For much of the novel, the narrator is nineteen and twenty, remembering the death of his best friend when they were seventeen together. His life in the ‘present’ is thoroughly removed from his old life socially, geographically and even culturally. As for himself, he seems much the same, if mainly because he has no complicated ideas about who he is; he seems to be mainly what he likes and what he does, and like Stingo, Cuthbert and Trumper, what he does would make a rather sparse and unspectacular CV. (On a side note, this quality makes for a rather spectacular narrative perspective on which other characters’ lives are layered.) On the other hand, by virtue of experiences alone, it’s hard to say that he hasn’t changed. Not having a myth of self is a paradoxical quality, in that although the idea of self is going to be remarkably consistent in certain ways over time, there is also going to be little that regulates the more discernible aspects of the person’s life.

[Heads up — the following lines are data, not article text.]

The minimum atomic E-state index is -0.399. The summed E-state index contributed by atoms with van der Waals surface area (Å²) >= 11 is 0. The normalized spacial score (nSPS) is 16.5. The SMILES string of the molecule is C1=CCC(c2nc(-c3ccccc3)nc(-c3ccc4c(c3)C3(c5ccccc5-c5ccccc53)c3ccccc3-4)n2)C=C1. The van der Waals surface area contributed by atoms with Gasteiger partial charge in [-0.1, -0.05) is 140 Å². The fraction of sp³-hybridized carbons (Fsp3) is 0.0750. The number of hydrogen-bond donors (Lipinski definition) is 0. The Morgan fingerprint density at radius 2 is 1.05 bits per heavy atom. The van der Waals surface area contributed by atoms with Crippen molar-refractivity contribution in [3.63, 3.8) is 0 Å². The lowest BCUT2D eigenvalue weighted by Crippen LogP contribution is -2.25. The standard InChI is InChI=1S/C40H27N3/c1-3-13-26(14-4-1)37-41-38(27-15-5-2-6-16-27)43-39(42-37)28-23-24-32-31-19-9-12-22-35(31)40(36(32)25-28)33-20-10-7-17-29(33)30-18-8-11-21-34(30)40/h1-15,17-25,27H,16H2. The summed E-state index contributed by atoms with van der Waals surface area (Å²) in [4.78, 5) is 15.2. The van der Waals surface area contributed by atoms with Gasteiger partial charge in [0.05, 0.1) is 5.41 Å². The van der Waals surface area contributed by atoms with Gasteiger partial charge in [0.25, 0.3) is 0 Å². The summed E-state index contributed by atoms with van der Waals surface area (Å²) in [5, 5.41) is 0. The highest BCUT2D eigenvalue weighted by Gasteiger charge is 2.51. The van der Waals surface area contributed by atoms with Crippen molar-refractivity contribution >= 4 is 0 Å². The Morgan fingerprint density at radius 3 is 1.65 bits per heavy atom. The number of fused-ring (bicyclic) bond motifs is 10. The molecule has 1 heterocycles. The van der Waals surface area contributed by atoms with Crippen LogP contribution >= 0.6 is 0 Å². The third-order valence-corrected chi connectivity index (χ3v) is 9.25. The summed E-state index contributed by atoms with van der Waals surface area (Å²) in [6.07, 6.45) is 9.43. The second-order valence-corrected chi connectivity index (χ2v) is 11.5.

I’ve mainly assumed that I haven’t changed and don’t change very much. I think writing can make one quite aware of inconsistencies in identity and whatnot, and prompt one to look quite hard for consistency, and that usually ends up being written. This blog’s been very much a record of myself, and although the variety of modes and motivations disqualify it is any sort of consistent history, the fact remains that the words I’ve put myself into are written, if not quite in stone.